(May 1, 2014) -- Every five years, the Carnegie Foundation for the Advancement of Teaching selects colleges and universities to be classified as "institutions of community engagement." UTSA submitted the comprehensive application package in April and now seeks to be among the institutions recognized in January 2015. In order to retain their classification status, institutions must reapply every 10 years.
The elective classification is based on voluntary participation and, according to the Carnegie Foundation, "provides a way for institutions to describe their identity and commitments to community with a public and nationally recognized classification."
A UTSA task force led by Robert McKinley, associate vice president for economic development, oversaw the process.
"The application for the Carnegie community engagement classification truly is a joint effort of all UTSA colleges and departments," said McKinley. "We were required to submit an extensive data collection and documentation of mission statements, budget specifics, infrastructure and strategic planning. Analyzing our own efforts showed us how widespread community engagement at UTSA is, while we also identified opportunities to do even more."
Jude Valdez, vice president for community services, added, "The Carnegie classification will reaffirm UTSA's substantial commitment to improve the quality of life for individuals and the community, complementing our ongoing endeavors as a top-tier university."
For more information on community engagement at UTSA, visit the UTSA Community Services website.
UTSA researchers are exploring matter at the atomic level with Helenita. It's one of the most powerful microscopes in the world, with the ability to operate near the theoretical limit of resolution. At 9 feet, 2 inches tall and weighing more than two tons, Helenita can dissect almost anything. With Helenita's resolution, researchers can study particles atom by atom to see how they behave.
That's critical in developing nanotechnology that will help diagnosis early-stage breast cancer or make helmets that are uber strong. Moreover, the detail that Helenita provides will allow nanotechnology researchers to create new therapies and treatments to fight a wide range of human diseases.
Did you know? Helenita can magnify a sample 20 million times its size, which would make a strand of human hair the size of San Antonio.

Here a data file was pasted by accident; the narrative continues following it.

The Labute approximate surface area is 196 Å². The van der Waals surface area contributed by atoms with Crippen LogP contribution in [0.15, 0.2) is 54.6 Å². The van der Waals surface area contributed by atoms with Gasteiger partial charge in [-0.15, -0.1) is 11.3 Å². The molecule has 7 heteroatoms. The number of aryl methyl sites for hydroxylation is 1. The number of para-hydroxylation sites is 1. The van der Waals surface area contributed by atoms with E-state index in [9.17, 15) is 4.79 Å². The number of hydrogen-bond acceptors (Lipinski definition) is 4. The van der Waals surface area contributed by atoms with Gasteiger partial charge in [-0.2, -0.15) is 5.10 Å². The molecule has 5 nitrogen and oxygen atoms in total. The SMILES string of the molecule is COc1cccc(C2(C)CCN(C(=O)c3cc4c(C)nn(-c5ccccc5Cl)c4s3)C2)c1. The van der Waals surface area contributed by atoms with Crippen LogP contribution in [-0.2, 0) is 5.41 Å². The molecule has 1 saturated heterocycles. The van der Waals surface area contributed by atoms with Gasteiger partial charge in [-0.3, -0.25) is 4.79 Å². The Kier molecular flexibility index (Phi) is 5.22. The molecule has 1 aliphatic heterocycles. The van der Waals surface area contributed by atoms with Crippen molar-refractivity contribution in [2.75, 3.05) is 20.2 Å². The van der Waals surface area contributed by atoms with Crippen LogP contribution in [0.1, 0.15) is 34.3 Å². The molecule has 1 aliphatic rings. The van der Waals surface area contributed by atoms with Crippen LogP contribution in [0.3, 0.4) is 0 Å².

Join AIA San Antonio’s Women in Architecture group for their networking and happy hour event, where all design professionals are welcome.
Liberty Bar, 1111 S. Alamo St.
This documentary, presented by the San Antonio Film Festival, documents the experience of re-entry after incarceration. The film features Michael Gilbert, associate professor in the department of criminal justice and director of the Office of Community and Restorative Justice program at UTSA.
Tobin Center for the Performing Arts, 100 Auditorium Circle
Discover resources and strategies for teaching Tejano history and culture and get a special educator's tour of the new long-term exhibit, Los Tejanos.
Institute of Texan Cultures, 801 E. César E. Chávez Blvd.
This cowboy-themed programming, offered in conjunction with Our Kids Magazine's Kidcation Week, gives families the opportunity to visit with cowboy docents, enjoy readings and visit activity tables.
Institute of Texan Cultures, 801 E. Cesar E. Chavez Blvd.
The UTSA Alumni Association hosts this annual gala honoring the Alumna of the Year, Alumnus of the Year and the Alumnus of the Year Lifetime Achievement award winners.
Hyatt Regency Hill Country Resort & Spa, 9800 Hyatt Resort Dr.
After graduation, Queretaro native founded a music label recognized by SXSW
The University of Texas at San Antonio is dedicated to the advancement of knowledge through research and discovery, teaching and learning, community engagement and public service. As an institution of access and excellence, UTSA embraces multicultural traditions and serves as a center for intellectual and creative resources as well as a catalyst for socioeconomic development and the commercialization of intellectual property - for Texas, the nation and the world.
To be a premier public research university, providing access to educational excellence and preparing citizen leaders for the global environment.
We encourage an environment of dialogue and discovery, where integrity, excellence, inclusiveness, respect, collaboration and innovation are fostered.